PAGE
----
How Zika spreads (and who’s to blame)
As the World Health Organization advised women to consider delaying pregnancy if they live in an area where the Zika virus is mosquito borne, Florida Gov. Rick Scott traveled the state on Thursday to meet with local officials — including a stop in Miami-Dade — and assess their preparedness needs for combating the infectious disease.
In Florida, where the health department has confirmed 172 cases this year, including 38 pregnant women, Surgeon General Celeste Philip, said neither the state’s health department or the federal Centers for Disease Control and Prevention are recommending that women delay pregnancy because of Zika. So far, all of the cases in Florida have been travel related, not acquired locally.
But Philip, who attended the governor’s meeting in Miami-Dade, said the health department is closely monitoring people infected with the virus, particularly expectant mothers.
“Concern around pregnant women and women planning to become pregnant is of utmost concern to us,” Philip said.
Pregnant women and their unborn children are at greatest risk from Zika because the virus attacks fetal brain tissue and can cause congenital microcephaly, a condition in which a newborn’s head is smaller than normal and can lead to developmental challenges later in life.
As Scott has traveled the state to meet with local officials and assess their needs, the most common request, he said, “was boots on the ground,” or workers to conduct mosquito surveillance, spraying and other activities.
Concern around pregnant women and women planning to become pregnant is of utmost concern to us.
Florida Surgeon General Celeste Philip
Mosquito traps, insecticides and laboratory help were also common requests, said Scott, who added that he would convey local needs to federal officials, including leaders of the Department of Health and Human Services and the Centers for Disease Control and Prevention, with whom he was scheduled to speak by telephone Thursday afternoon.
“The federal government needs to show up,” Scott said. “They have funding available through the Obama administration to do these things.”
Though Congress has not yet fully funded President Obama’s emergency request for $1.9 billion to prepare a response to the Zika virus, Sen. Bill Nelson, a Florida Democrat, filed a bill that would authorize an additional $130 million per year in grant funding for local efforts to help eradicate the Aedes aegypti mosquito, which spreads the Zika virus and other diseases.
The bill, which received bipartisan support, would also authorize extra funding for public health laboratories to test for the virus and would require the Government Accountability Office to study and recommend ways to improve mosquito control programs.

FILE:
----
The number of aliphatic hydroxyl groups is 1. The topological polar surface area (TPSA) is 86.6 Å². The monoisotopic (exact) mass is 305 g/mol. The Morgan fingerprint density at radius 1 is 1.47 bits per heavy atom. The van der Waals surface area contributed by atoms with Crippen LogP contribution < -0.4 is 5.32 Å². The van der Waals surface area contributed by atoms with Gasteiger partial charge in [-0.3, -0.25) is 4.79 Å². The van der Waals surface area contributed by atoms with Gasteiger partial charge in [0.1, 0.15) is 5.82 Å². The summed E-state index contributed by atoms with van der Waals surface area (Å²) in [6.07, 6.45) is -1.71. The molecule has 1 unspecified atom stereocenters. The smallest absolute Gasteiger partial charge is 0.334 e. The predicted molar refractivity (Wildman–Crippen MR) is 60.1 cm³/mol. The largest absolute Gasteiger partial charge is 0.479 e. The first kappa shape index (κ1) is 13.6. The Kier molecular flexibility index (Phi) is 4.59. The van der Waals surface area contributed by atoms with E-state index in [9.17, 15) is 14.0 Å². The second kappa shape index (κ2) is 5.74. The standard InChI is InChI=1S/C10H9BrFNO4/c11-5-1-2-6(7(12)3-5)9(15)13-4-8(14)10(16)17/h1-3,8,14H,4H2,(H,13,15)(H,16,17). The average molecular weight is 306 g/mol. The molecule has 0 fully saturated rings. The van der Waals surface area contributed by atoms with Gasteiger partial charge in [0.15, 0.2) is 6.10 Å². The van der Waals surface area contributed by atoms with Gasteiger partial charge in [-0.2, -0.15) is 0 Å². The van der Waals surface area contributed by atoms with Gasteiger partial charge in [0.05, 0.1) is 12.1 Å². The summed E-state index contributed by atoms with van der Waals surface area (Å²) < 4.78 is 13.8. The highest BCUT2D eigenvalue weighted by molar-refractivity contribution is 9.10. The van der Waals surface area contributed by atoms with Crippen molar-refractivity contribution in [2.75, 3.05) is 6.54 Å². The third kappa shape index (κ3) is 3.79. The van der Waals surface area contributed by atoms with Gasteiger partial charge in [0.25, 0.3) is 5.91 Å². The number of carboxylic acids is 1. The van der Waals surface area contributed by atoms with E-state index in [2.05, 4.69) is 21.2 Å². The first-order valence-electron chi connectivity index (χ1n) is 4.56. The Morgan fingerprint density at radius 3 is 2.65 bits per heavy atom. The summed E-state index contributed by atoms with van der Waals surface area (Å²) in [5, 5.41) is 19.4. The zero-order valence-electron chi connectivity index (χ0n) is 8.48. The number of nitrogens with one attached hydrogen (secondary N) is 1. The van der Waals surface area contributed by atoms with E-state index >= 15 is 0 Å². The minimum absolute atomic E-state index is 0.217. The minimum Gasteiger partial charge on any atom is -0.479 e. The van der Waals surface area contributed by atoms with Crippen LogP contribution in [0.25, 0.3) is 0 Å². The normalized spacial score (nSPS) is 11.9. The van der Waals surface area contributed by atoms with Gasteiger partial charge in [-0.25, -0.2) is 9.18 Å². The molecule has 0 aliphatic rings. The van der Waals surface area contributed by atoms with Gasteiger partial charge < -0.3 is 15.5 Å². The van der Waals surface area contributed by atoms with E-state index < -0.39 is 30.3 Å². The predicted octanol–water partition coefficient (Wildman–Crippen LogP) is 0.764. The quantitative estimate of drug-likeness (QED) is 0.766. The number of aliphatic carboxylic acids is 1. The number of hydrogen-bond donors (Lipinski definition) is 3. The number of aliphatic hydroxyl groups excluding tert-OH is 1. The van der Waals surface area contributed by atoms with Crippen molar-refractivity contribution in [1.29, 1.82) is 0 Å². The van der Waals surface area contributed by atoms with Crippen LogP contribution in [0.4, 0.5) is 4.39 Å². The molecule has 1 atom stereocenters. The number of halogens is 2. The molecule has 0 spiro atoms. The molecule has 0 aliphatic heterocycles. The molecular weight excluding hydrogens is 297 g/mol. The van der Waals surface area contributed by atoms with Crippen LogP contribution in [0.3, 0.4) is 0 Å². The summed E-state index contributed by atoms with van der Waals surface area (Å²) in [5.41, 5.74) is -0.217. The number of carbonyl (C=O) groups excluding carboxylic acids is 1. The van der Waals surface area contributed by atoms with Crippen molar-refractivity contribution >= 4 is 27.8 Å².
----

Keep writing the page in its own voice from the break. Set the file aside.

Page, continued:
In Miami-Dade, where the health department has confirmed 51 cases of Zika infection this year, mosquito control efforts are led by a team of 18 workers who conduct surveillance and spraying and respond to resident complaints, said Chalmers Vasquez, the county’s mosquito control operations manager.
Vasquez said the county has received about 375 referrals or complaints from residents about mosquitoes this year, and that each call has received a visit from a mosquito control worker.
375 Referrals and complaints received this year by Miami-Dade mosquito control
Miami-Dade Mayor Carlos Gimenez, who participated in the governor’s meeting, said he was confident about the county’s ability to pay for additional mosquito control resources. He said the county’s mosquito control budget of $1.68 million, which includes a fleet of 10 trucks and personnel, can be augmented if necessary.
“We will put the money in when it’s needed,” he said.
Miami-Dade already has contracted a self-equipped, two-member team to help with local mosquito control at a cost of $3,250 a day, said Lee Casey, a senior division director. Casey said the contractor has the capacity to augment Miami-Dade’s mosquito control workforce by about 100 people if necessary.
Scott said Florida needs the federal government to provide more than just the resources he requested in a letter to President Obama on June 1, including Zika testing kits and funds to hire more mosquito control workers. He said Florida also needs guidance on emergency procedures once Zika becomes mosquito borne in the state.
“What’s the process to work with FEMA [Federal Emergency Management Agency]?” Scott said. “Historically, FEMA comes in after the fact. In this case, FEMA needs to be — everybody needs to be — involved as part of the prevention.”
There is no vaccine or treatment for Zika virus, which is spread primarily through the bite of an infected mosquito, but the CDC also has reported cases transmitted through blood transfusions and by infected men to their sexual partners.
Zika infections in Florida as of June 9
Number of Cases
Total cases not involving pregnant women
Cases involving pregnant women regardless of symptoms*
* Counties of pregnant women are not disclosed.
Source: Florida Department of Health